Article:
Elon Musk has famously devoted fans. They can be found buying Tesla cars, watching SpaceX launches, and praising Musk on Twitter. To his fan base, Musk is a visionary, an idol, even a climate superhero. Some of that reputation stems from Musk’s transformation from nerdy internet millionaire to suave manufacturing billionaire.
According to Musk mythology, he’s even the inspiration for an actual superhero, Robert Downey Jr.’s portrayal of the charmingly brilliant Tony Stark in the 2008 Iron Man film. In the past 15 years since, Musk’s profile has risen, growing ever Starkian, as if prophesied. Meanwhile, his admirers have become only more notorious.
A few months ago, it would have been nearly impossible to imagine Musk’s world-saving sheen wearing off in the eyes of his fans. But that was before the coronavirus pandemic. In the past few months, Musk has downplayed the dangers of the virus, offered unfounded predictions about how many Americans it will infect, and falsely claimed that children are “essentially immune” to COVID-19.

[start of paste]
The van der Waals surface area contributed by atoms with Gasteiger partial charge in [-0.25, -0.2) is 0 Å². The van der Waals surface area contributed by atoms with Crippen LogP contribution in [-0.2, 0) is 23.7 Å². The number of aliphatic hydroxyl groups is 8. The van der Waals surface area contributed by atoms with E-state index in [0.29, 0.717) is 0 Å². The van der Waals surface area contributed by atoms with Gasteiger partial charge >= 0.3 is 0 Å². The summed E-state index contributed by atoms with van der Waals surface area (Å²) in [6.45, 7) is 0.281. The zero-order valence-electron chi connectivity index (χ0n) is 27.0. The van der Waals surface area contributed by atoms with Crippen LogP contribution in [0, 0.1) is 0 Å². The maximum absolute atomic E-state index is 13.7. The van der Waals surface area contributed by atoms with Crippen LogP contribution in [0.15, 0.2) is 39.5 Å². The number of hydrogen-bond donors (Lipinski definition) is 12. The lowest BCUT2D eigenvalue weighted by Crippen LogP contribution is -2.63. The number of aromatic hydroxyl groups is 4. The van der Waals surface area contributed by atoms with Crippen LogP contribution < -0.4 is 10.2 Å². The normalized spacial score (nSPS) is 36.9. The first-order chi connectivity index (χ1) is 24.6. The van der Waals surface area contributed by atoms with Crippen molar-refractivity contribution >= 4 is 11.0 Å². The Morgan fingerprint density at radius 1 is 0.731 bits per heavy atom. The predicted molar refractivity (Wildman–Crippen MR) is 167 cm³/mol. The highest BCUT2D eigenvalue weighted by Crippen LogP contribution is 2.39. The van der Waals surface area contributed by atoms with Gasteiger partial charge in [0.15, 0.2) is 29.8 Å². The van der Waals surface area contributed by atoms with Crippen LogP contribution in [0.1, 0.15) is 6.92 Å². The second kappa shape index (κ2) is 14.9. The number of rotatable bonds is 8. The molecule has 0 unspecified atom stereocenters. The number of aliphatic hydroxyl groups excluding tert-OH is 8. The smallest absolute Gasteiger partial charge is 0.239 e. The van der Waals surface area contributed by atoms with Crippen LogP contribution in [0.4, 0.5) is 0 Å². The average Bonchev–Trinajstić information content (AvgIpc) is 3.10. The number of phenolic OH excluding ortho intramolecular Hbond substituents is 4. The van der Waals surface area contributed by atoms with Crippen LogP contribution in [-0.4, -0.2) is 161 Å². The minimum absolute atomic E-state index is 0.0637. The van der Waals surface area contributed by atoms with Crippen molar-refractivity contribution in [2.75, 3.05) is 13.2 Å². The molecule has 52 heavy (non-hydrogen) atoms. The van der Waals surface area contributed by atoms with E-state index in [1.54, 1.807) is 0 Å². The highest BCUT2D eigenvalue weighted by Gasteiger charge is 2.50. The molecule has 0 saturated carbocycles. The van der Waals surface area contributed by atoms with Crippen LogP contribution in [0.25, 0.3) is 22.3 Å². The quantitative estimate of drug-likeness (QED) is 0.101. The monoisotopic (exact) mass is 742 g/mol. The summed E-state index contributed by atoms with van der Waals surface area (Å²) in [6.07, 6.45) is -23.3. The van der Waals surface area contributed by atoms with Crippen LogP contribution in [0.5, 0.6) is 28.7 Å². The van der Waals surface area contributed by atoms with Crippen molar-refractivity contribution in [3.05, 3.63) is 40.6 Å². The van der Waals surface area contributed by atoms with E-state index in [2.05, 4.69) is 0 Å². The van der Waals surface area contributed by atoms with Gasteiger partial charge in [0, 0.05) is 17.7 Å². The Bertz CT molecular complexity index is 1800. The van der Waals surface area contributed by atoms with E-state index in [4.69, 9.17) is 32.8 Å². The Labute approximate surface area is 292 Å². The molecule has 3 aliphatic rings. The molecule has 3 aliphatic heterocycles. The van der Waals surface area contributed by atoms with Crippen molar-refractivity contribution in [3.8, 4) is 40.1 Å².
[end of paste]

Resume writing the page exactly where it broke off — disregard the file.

He has called, over and over again, for rolling back the widespread measures put in place to slow the spread of the virus, a move that public-health officials believe could be lethal.
Musk defied local stay-at-home orders and reopened his Tesla assembly plant in California, bringing thousands of employees into work. “I will be on the line with everyone else,” he tweeted last week, as operations restarted. “If anyone is arrested, I ask that it only be me.” (Tesla and SpaceX did not respond to requests for comment.)